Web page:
Last editedMay 20223 min read
When it comes to taking payments, there’s nothing more frustrating and potentially harmful to a business than failed payments. As well as causing customers and businesses annoyance, it can also lead to significant customer churn, affecting revenues over the long-term.
In this post we’ll run through some of the causes of failed payments, so that you can act to prevent them. We’ll also detail the consequences of failed payments to motivate you to do your best to avert them in future.
Why has a payment failed?
Payments fail for a multitude of reasons, the principle reasons are listed below:
Card details expired — If a customer doesn’t update their credit/debit card credentials with a subscriptions service, the payment will fail.
Insufficient funds — A common reason for failure to make payment is a lack of funds on the account used to pay.
Incorrect Information provided — When entering card information online or in a physical form, it’s possible to enter in some details incorrectly. This occurs frequently when typing out long card numbers or bank account numbers. When this happens, payments inevitably fail.
Misconfigured gateway — In order for payments to process, the payment gateway must be set up and configured correctly. Sometimes incorrect settings can cause error codes to display and payments to be refused.
Suspected fraud — If a credit card scheme or bank detects suspicious activity they may act to block payments, causing them to fail.
Failed payments with recurring payment plans
Failed payments are an inevitability for businesses that collect recurring payments. In fact, on average recurring payments see failure rates of 14.6%, compared to 11.35% for one-time transactions. This is due to two main reasons: firstly, with recurring payments you are much more likely to come across an expired payment method, and secondly customers are less likely to verify they have sufficient funds on their account before making the payment.
Consequences of failed payments
There are a number of undesirable consequences to failed payments, making it extra important that businesses act to prevent them as far as possible.
1. Increased customer churn
Customer churn refers to the ratio between the number of customers lost and the number of customers retained. In simple terms, it shows you how many customers have left your company over a certain period.
Involuntary churn is when a customer had no intention of leaving a service, but was forcibly made to do so after failing to meet payments. It follows that failed payments are the biggest contributor to involuntary churn and a huge contributor to customer churn generally.
Failed payments can even have an impact on voluntary churn, whereby customers intentionally terminate their use of a service. This is because they are often unaware that their payment has failed, grow frustrated with the fact that they can access their subscription and decide to opt out as a result.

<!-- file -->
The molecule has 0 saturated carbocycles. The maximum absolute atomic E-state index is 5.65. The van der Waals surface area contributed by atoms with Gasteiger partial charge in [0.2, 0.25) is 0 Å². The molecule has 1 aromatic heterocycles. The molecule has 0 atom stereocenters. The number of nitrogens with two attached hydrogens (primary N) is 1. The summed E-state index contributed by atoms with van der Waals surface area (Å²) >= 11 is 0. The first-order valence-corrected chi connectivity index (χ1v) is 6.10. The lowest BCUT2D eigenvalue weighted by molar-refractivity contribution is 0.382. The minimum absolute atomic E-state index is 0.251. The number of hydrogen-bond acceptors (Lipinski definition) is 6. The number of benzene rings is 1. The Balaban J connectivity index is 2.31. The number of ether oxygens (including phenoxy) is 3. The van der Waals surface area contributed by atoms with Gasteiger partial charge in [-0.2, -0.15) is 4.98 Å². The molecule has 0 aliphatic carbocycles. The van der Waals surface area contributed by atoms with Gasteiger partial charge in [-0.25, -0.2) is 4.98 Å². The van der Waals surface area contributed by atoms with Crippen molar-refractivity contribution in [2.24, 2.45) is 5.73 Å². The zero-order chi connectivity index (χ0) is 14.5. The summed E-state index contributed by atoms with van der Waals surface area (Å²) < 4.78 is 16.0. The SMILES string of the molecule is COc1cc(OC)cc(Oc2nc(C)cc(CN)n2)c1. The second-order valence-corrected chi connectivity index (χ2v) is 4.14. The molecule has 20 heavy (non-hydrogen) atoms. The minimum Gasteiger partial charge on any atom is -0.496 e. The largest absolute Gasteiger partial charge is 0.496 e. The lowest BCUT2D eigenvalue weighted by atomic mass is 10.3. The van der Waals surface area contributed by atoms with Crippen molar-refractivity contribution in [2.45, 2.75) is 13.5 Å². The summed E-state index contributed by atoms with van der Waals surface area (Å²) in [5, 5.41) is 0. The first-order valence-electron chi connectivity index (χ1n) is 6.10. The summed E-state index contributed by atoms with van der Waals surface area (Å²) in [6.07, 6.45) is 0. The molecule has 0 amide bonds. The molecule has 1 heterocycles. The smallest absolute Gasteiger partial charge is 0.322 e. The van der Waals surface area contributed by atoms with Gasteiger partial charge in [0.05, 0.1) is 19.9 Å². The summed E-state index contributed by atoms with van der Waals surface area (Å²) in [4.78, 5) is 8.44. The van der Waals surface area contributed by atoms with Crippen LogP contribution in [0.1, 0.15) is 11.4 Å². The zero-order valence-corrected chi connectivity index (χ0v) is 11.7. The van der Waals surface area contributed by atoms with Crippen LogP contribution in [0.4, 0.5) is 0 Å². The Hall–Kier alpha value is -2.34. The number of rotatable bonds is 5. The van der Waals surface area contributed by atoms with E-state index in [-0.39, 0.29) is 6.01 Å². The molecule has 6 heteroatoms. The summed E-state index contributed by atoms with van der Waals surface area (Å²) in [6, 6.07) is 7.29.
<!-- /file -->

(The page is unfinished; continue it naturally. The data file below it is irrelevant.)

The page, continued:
In order to maximise revenue, you want to keep customer churn rates as low as possible. Failed payments can therefore have a big impact on your business’ revenue yield.
2. Uncollected revenue
As a result of failed payments, you won’t just lose out on revenue due to customer churn, but also due to uncollected payments. If you decide to dedicate time and energy to chasing up failed payments, you may be able to successfully retrieve funds. However, you have to factor in the additional cost and resources involved in chasing these failed payments, which inevitably lower profits in the end.
3. More bad debt
Failed payments can also lead to bad debt. On average, businesses with business-to-customer (B2C) revenue see 16-20% of their failed payments turn into bad debt, while business-to-business (B2C) companies see 11%-15% turn into bad debt. This can have very serious consequences on your business’ financial health.
GoCardless can help drastically improve failed payment rates. This is because it enables businesses to collect payments directly from customers' bank accounts. This effectively eliminates any failed payments due credit/debit cards expiring. Additionally, collecting payments directly from a customer’s bank account, via direct debit, puts the business in greater control of incoming payments as it is pull based. That means the business is in control of the payment amount and date, leading to higher payment success rates.
Overall, this can reduce late payments and failed payments, leading to improvements in cash-flow, a reduction in stress and less time being dedicated to chasing up unsuccessful payments.
We can help
GoCardless helps you automate payment collection, cutting down on the amount of admin your team needs to deal with when chasing invoices and ensuring you get paid on time. Find out how GoCardless can help you with ad hoc payments or recurring payments.